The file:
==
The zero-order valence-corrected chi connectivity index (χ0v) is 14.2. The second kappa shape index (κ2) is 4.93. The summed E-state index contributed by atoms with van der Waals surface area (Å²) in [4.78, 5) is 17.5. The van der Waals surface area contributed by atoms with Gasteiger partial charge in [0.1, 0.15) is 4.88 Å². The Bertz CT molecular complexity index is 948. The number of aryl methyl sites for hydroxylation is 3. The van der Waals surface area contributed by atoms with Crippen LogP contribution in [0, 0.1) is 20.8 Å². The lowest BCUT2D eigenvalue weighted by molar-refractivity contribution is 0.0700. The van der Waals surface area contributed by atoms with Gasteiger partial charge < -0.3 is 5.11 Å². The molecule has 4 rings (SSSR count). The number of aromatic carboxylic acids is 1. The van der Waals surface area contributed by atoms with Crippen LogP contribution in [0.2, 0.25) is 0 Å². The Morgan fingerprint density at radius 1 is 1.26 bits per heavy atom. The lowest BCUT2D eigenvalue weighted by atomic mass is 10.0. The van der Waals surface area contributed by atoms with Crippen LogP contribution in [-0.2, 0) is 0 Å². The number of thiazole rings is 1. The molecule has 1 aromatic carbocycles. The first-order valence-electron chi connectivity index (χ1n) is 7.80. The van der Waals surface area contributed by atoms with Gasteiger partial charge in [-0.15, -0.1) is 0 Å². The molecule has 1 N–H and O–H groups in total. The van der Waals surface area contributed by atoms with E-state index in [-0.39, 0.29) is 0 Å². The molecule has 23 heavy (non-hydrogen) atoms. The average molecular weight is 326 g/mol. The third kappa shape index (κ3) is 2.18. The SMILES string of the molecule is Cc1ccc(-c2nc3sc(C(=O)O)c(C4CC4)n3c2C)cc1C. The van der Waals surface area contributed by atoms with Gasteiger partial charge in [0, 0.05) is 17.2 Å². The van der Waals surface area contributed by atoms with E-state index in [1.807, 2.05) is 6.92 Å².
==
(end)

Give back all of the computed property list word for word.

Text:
The zero-order valence-corrected chi connectivity index (χ0v) is 14.2. The second kappa shape index (κ2) is 4.93. The summed E-state index contributed by atoms with van der Waals surface area (Å²) in [4.78, 5) is 17.5. The van der Waals surface area contributed by atoms with Gasteiger partial charge in [0.1, 0.15) is 4.88 Å². The Bertz CT molecular complexity index is 948. The number of aryl methyl sites for hydroxylation is 3. The van der Waals surface area contributed by atoms with Crippen LogP contribution in [0, 0.1) is 20.8 Å². The lowest BCUT2D eigenvalue weighted by molar-refractivity contribution is 0.0700. The van der Waals surface area contributed by atoms with Gasteiger partial charge < -0.3 is 5.11 Å². The molecule has 4 rings (SSSR count). The number of aromatic carboxylic acids is 1. The van der Waals surface area contributed by atoms with Crippen LogP contribution in [0.2, 0.25) is 0 Å². The Morgan fingerprint density at radius 1 is 1.26 bits per heavy atom. The lowest BCUT2D eigenvalue weighted by atomic mass is 10.0. The van der Waals surface area contributed by atoms with Crippen LogP contribution in [-0.2, 0) is 0 Å². The number of thiazole rings is 1. The molecule has 1 aromatic carbocycles. The first-order valence-electron chi connectivity index (χ1n) is 7.80. The van der Waals surface area contributed by atoms with Gasteiger partial charge in [-0.15, -0.1) is 0 Å². The molecule has 1 N–H and O–H groups in total. The van der Waals surface area contributed by atoms with E-state index in [-0.39, 0.29) is 0 Å². The molecule has 23 heavy (non-hydrogen) atoms. The average molecular weight is 326 g/mol. The third kappa shape index (κ3) is 2.18. The SMILES string of the molecule is Cc1ccc(-c2nc3sc(C(=O)O)c(C4CC4)n3c2C)cc1C. The van der Waals surface area contributed by atoms with Gasteiger partial charge in [0, 0.05) is 17.2 Å². The van der Waals surface area contributed by atoms with E-state index in [1.807, 2.05) is 6.92 Å².